• Company slammed for giving jobs to inmates serving life sentence

    By: Aaron Diamant

    Updated:

    ATLANTA,None - Georgia companies and job seekers are struggling in a weak economy, but one company in Georgia has a free labor force.  The company, Georgia Correctional Industries, is tied to the Georgia department of corrections and is made up of inmate volunteers who work for free.

    Under Georgia law, if state agencies need certain products GCI makes they have to buy them from GCI, and because GCI has a free labor force it can underbid private companies for government contracts in Georgia and across the country.

    GCI said its main mission is to give inmates the “real-world” job skills they’ll need to find work when they get out.

    Channel 2 investigative reporter Aaron Diamant searched five years of GCI records and looked at the inmates who are selected for the program. Diamant found GCI trained more than 700 state prisoners serving life sentences including 48 prisoners sentenced to life without parole.


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    One of those prisoners is Samuel David Crowe, who shot his victim then beat him with a can of paint and a crow bar.  He was sentenced to death but two months after his sentence was commuted, he started making eyeglass lenses at Hays State prison in North Georgia.

    Georgia Chair sells furniture to some school systems across Georgia, but it doesn’t even try to win contracts at the university level because of competition from GCI. Georgia Chair has been around for a century but when the recession started, the family business had to lay off half of its staff.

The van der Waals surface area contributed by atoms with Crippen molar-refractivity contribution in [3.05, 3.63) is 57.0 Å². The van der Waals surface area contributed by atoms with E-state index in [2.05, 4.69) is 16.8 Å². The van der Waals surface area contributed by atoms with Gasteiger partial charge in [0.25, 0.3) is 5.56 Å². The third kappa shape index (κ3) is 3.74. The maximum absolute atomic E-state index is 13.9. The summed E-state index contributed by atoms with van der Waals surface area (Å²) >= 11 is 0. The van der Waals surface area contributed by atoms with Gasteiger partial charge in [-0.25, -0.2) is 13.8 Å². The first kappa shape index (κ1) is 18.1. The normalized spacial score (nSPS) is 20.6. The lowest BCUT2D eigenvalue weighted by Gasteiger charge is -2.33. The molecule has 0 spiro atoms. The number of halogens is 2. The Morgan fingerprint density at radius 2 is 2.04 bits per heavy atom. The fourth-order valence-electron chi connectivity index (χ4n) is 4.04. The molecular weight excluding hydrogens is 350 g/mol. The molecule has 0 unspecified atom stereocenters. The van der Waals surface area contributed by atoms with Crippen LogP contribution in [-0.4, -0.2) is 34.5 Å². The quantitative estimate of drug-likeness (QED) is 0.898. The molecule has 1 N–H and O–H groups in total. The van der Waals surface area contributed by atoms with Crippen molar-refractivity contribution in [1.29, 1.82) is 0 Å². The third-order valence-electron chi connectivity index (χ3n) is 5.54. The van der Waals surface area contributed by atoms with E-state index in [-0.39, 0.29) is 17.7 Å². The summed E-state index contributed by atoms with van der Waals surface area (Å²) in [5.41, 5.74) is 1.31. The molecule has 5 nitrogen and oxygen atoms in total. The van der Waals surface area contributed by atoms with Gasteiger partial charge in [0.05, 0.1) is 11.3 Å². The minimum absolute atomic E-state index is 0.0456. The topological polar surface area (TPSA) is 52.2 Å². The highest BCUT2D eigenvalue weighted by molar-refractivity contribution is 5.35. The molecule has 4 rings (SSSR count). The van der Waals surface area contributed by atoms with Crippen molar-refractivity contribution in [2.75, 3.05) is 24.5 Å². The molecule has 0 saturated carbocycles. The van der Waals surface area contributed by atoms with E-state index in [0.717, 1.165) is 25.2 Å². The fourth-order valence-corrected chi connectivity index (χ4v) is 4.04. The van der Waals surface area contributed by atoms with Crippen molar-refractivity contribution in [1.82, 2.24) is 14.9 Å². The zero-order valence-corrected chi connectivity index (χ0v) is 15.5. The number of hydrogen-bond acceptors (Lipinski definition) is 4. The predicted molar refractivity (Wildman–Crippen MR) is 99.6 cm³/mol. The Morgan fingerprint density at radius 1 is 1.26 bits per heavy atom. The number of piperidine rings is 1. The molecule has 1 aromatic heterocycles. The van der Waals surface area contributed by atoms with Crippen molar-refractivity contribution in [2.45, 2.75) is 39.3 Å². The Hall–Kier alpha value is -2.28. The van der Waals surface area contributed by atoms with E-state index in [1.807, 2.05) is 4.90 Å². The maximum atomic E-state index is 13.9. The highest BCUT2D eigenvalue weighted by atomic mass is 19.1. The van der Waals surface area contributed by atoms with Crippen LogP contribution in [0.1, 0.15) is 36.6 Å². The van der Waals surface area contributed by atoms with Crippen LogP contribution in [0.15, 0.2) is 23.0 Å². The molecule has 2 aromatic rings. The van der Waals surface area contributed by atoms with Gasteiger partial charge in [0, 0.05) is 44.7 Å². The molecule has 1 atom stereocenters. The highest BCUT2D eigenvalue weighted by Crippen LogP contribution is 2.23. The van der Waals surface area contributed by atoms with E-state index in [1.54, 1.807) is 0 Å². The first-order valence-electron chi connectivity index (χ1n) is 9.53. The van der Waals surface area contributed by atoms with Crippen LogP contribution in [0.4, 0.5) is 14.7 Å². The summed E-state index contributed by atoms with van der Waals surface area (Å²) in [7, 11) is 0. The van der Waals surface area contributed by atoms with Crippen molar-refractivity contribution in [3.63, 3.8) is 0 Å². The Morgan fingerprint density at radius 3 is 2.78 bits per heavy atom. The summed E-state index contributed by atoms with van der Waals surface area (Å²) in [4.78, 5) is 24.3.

“It hurts. It’s hard to let somebody go that’s been with you for 10 or 12 years,” said owner Harry Bagwell.

    “What we’re doing with this program, very clearly, is taking jobs out of the private sector”, said former lawmaker Kevin Levitas. Levitas is a long-time critic of GCI.

    “The government should either be out of the way, or at a minimum, aiding businesses, not competing against them,” said Levitas.

    “It would be funny if it weren’t so ridiculous that we’re training people for jobs that they’re unlikely to ever even have the opportunity to apply for, much less get,” Levitas said.

    Diamant tried for weeks to get an interview with someone from GCI but the organization declined.

    GCI said it is not costing taxpayers any money because the items sold pay for supervisors, guards and sales people. 

    Diamant reviewed GCI’s finances and found the company has been operating in the red since 2003.  To date, the shortfall has been covered by dipping into GCI’s reserve fund.

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